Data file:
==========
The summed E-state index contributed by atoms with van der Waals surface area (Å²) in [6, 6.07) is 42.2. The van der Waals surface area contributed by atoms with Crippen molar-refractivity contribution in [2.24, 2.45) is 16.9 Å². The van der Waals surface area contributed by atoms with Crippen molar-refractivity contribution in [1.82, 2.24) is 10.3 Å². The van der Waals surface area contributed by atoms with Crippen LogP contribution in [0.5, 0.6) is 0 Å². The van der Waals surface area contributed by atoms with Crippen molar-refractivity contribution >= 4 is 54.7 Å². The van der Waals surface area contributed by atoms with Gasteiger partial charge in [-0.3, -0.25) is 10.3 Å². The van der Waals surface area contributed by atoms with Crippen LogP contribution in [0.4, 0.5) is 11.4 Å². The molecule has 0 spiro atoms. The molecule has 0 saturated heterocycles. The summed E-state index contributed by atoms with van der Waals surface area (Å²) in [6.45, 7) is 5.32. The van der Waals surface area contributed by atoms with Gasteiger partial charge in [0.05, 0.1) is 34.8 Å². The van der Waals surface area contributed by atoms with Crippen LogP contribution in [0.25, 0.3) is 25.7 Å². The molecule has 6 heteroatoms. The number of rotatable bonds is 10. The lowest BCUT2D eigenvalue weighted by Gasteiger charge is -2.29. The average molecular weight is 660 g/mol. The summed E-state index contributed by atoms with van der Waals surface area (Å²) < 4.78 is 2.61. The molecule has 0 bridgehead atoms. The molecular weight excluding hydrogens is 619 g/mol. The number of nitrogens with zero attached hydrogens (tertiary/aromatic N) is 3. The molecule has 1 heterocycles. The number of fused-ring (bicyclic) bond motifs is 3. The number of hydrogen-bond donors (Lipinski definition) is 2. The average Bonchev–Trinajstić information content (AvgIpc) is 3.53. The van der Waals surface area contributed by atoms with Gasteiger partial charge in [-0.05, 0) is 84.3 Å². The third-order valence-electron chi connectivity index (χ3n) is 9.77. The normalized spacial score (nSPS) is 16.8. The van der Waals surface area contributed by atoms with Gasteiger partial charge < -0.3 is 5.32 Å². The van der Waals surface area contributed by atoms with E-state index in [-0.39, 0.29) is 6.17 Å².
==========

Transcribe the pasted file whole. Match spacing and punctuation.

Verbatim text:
The summed E-state index contributed by atoms with van der Waals surface area (Å²) in [6, 6.07) is 42.2. The van der Waals surface area contributed by atoms with Crippen molar-refractivity contribution in [2.24, 2.45) is 16.9 Å². The van der Waals surface area contributed by atoms with Crippen molar-refractivity contribution in [1.82, 2.24) is 10.3 Å². The van der Waals surface area contributed by atoms with Crippen LogP contribution in [0.5, 0.6) is 0 Å². The van der Waals surface area contributed by atoms with Crippen molar-refractivity contribution >= 4 is 54.7 Å². The van der Waals surface area contributed by atoms with Gasteiger partial charge in [-0.3, -0.25) is 10.3 Å². The van der Waals surface area contributed by atoms with Crippen LogP contribution in [0.4, 0.5) is 11.4 Å². The molecule has 0 spiro atoms. The molecule has 0 saturated heterocycles. The summed E-state index contributed by atoms with van der Waals surface area (Å²) in [6.45, 7) is 5.32. The van der Waals surface area contributed by atoms with Gasteiger partial charge in [0.05, 0.1) is 34.8 Å². The van der Waals surface area contributed by atoms with Crippen LogP contribution in [0.25, 0.3) is 25.7 Å². The molecule has 6 heteroatoms. The number of rotatable bonds is 10. The lowest BCUT2D eigenvalue weighted by Gasteiger charge is -2.29. The average molecular weight is 660 g/mol. The summed E-state index contributed by atoms with van der Waals surface area (Å²) < 4.78 is 2.61. The molecule has 0 bridgehead atoms. The molecular weight excluding hydrogens is 619 g/mol. The number of nitrogens with zero attached hydrogens (tertiary/aromatic N) is 3. The molecule has 1 heterocycles. The number of fused-ring (bicyclic) bond motifs is 3. The number of hydrogen-bond donors (Lipinski definition) is 2. The average Bonchev–Trinajstić information content (AvgIpc) is 3.53. The van der Waals surface area contributed by atoms with Gasteiger partial charge in [-0.05, 0) is 84.3 Å². The third-order valence-electron chi connectivity index (χ3n) is 9.77. The normalized spacial score (nSPS) is 16.8. The van der Waals surface area contributed by atoms with Gasteiger partial charge < -0.3 is 5.32 Å². The van der Waals surface area contributed by atoms with E-state index in [-0.39, 0.29) is 6.17 Å².